Consuming saturated fat and the effects it can have on your overall health — specifically heart disease — has become a controversial subject. It was once labeled the worst kind of fat, but trans fat has since inherited that role.
So what’s the deal with saturated fat? Here’s what we know:
- Replacing saturated fat with unsaturated fat may provide health benefits.
- Current research supports that saturated fats are better for us than trans fats.
In the world of dietary fat, saturated fat gets stuck in the middle. So how does it fit into a healthy diet?
What Is Saturated Fat?
With their single bonds and straight chains, saturated fat molecules can pack closely together, like bricks in a wall. This dense packing creates a strong internal structure, leading to a higher melting point and a solid state at room temperature.
“Saturated fats are saturated (filled) with hydrogen molecules and contain only single bonds between carbon molecules,” explains Lisa Young, Ph.D., RDN, a registered dietitian nutritionist and adjunct professor of nutrition at NYU. “Unsaturated fats contain at least one double bond between carbon molecules. Saturated fats are solid at room temperature, as opposed to unsaturated fats, like olive oil, which tend to be liquid at room temperature.”
Saturated fat is found mostly in animal foods, such as beef, lamb, and pork, but it’s also present in high-fat dairy products like butter and cheese and baked goods.
It’s back in the spotlight mostly because of the keto diet, in which people limit carb intake and boost their fat intake, hoping to train their bodies to burn fat as opposed to glucose (carbs) for fuel and speed weight loss.
But not all fats are the enemy that they were once thought to be. For example, olive oil and avocados are extremely good for you. Also, it’s important to note that dietary fat does not make you fat. And while your body doesn’t require saturated fat, it does require some fat for many reasons, such as vitamin absorption and other metabolic processes.
Your body needs the two essential fatty acids, which are the fats your body can’t produce on its own:
- Linoleic acid
These fats are both found in unsaturated fats, also known as “healthy fats.”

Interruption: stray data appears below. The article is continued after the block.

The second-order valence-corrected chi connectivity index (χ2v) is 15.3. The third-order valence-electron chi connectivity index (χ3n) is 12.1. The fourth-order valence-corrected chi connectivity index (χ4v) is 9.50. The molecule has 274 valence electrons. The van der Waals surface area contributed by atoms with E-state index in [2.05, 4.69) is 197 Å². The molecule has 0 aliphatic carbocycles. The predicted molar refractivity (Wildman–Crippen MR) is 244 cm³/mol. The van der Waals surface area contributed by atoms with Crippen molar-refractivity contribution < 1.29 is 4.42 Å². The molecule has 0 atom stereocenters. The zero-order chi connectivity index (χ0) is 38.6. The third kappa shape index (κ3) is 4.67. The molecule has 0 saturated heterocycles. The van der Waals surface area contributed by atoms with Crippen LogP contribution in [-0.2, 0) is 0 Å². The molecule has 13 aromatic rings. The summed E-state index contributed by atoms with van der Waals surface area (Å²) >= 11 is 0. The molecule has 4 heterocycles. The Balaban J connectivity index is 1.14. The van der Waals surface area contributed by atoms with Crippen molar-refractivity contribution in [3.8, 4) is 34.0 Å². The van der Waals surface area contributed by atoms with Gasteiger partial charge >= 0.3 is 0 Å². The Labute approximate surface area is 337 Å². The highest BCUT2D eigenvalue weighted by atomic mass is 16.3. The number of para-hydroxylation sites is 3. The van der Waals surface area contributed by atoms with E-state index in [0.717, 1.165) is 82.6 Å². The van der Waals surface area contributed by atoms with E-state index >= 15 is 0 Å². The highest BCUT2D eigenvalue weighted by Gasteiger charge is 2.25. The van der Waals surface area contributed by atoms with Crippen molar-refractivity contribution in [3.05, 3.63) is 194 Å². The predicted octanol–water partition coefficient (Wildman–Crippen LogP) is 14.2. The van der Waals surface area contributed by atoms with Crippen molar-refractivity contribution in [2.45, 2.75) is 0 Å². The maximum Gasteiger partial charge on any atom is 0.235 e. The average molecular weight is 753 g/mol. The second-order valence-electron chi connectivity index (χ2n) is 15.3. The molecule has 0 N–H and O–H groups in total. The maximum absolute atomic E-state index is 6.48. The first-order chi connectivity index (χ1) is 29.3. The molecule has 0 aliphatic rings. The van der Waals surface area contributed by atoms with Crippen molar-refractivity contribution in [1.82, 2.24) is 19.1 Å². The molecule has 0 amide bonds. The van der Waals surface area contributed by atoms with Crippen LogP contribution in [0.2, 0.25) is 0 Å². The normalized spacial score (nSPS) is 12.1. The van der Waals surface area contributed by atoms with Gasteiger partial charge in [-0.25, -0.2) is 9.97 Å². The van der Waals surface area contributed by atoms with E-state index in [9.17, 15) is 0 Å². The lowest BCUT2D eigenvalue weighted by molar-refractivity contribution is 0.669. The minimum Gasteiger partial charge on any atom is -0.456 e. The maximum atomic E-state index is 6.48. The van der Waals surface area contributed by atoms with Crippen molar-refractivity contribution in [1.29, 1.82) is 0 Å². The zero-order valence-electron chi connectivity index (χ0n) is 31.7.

Have Stances Changed on Saturated Fat?
For decades, it was believed that consuming saturated fat — again, picture that lovely visual of something that’s solid at room temperature — could clog the arteries, potentially causing heart disease, heart attacks, and strokes.
There is a lot of controversy among scientists and doctors/nutritionists about how bad saturated fat really is for you. However, that’s no license to go hog-wild.
“Whether or not saturated fat increases disease risk is currently controversial,” says Young. “With that said, a little bit is OK, but in my view, not more than the recommendation.”
She explains: “Dietary Guidelines for Americans, including the most recent report from the dietary advisory committee for the 2020–2025 guidelines, suggest aiming for a dietary pattern with no more than 10 percent of calories from saturated fat. The American Heart Association recommends even less.”
What that means:
- According to the Dietary Guidelines, if you consume a 2,000-calorie-a-day diet, only 200 calories should come from saturated fat. That’s about 20 grams.
- If you need to lower your cholesterol, the American Heart Association recommends reducing your saturated fat intake to five to six percent of your daily caloric intake. That’s no more than 100 to 120 calories from saturated fat (or 13 grams max).
Is Saturated Fat Actually Unhealthy?
According to Young, saturated fats are unhealthy, and it’s therefore suggested that they be limited. “Eating foods high in saturated fats (red meat, butter, cheese) raises cholesterol levels in your blood,” she says. “High levels of LDL cholesterol increase your risk of heart disease and stroke.”
Should I Include Saturated Fat In My Diet?
You’ve probably heard a lot about adding “healthy fats” to your diet. Saturated fat is not that.
“Healthy fats” are unsaturated fats. They’ve been associated with a number of benefits, including a reduction in heart disease risk. So skip the butter and cheese and eat fish, nuts, seeds, avocados, and olive oil instead.
Whatever you do, don’t replace saturated fat with processed foods or simple carbs. “Removing saturated fat and substituting refined carbs is not healthy,” says Young. “However, choosing unsaturated fats in place of saturated may (have the potential to) lead to improved health outcomes.”
The Bottom Line
Despite some controversial studies, research tends to lean towards limiting dietary intake of saturated fat. This is because saturated fat may have the ability to potentially raise cholesterol levels.
You can enjoy saturated fat in moderation. As stated above, up to 10% of your total calories can come from saturated fat, but eat less if you have risk factors for heart disease. And keep in mind that your body doesn’t need saturated fat, meaning you don’t have to add it to your diet.